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Sunday, November 17, 2019

Logistics company seeks removal of class action to federal court

Federal Court

By John Breslin | Oct 30, 2019

Schenbergwise
Schenberg and Wise

EAST ST. LOUIS - A logistics company has asked a federal court to take over a class action that claims employees' biometric data was unlawfully collected and stored.

Saddle Creek Corporation filed Oct. 21 a notice of removal from Madison County Circuit Court to the U.S. District for the Southern District of Illinois in East St. Louis.

The company argued that the case be removed under diversity rules because the defendant is headquartered in Florida while the plaintiff is a resident of Illinois.

Further, the amount in controversy exceeds $5 million based on the estimated 334 members of the class each seeking damages of up to $5,000, the company argues.

Former employee Alonzo Hayes filed suit in Madison County Circuit Court, claiming that while many companies still track time using "conventional" methods such as clocks and identification badges, Saddle Creek insisted on taking its workers' fingerprints.

The suit is one of dozens filed against companies following an Illinois Supreme Court decision earlier this year which stated a plaintiff does not have to prove actual harm to file court action.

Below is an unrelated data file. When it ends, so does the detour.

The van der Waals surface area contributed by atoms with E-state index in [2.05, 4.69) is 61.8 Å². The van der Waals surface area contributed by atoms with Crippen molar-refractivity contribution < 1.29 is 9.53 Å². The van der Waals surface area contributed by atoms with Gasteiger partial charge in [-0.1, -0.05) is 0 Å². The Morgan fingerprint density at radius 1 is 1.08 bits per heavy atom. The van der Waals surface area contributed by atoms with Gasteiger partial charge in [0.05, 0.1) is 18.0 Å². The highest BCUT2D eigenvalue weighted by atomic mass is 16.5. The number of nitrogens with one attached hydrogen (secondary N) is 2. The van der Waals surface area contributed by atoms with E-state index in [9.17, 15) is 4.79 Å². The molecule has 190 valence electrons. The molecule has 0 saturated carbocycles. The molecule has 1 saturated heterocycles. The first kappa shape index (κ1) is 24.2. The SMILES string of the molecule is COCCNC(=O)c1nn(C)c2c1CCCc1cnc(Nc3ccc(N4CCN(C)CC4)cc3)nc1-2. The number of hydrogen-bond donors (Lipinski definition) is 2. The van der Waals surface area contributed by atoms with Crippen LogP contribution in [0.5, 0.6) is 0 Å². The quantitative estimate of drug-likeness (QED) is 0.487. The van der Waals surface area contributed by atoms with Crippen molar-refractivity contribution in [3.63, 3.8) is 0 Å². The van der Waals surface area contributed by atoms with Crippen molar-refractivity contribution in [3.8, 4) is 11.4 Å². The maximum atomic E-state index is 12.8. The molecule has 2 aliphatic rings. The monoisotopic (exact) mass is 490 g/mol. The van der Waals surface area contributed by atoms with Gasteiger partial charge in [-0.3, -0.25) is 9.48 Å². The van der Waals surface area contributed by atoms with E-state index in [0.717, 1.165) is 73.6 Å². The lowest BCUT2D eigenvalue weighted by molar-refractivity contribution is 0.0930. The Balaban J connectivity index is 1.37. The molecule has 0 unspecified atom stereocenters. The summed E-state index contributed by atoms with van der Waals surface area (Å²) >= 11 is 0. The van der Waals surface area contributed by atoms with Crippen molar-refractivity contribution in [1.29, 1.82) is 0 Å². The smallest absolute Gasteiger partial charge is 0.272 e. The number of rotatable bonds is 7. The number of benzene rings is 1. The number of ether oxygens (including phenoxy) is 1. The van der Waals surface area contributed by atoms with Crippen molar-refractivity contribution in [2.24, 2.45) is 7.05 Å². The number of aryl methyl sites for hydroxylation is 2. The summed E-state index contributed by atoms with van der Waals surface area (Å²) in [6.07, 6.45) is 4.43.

This suit, like others, claims that biometric data is "unique and permanent." It cites various cases where companies were hacked and data information was breached, including Equifax, Uber, and Facebook.

The suit claims violations of the Illinois Biometric Information Privacy Act (BIPA). The law mandates that any employee must give written approval for the taking of biometric information and for them to be informed of any retention policy.

"BIPA protects employees like plaintiff and the putative class from this precise conduct, and defendant had no right to secure this data," the suit states, adding that "no amount of time and money can compensate plaintiff if his biometric data is compromised by the lax procedures through which the defendant captured, stored, used, and disseminated" the data of the plaintiff and others.  

The defendant is represented by David Schenberg of Ogletree, Deakins, Nash, Smoak & Stewart of St. Louis.

Hayes and the class are represented by Brandon M. Wise of Pfeiffer, Wolf, Carr & Kane of St. Louis.

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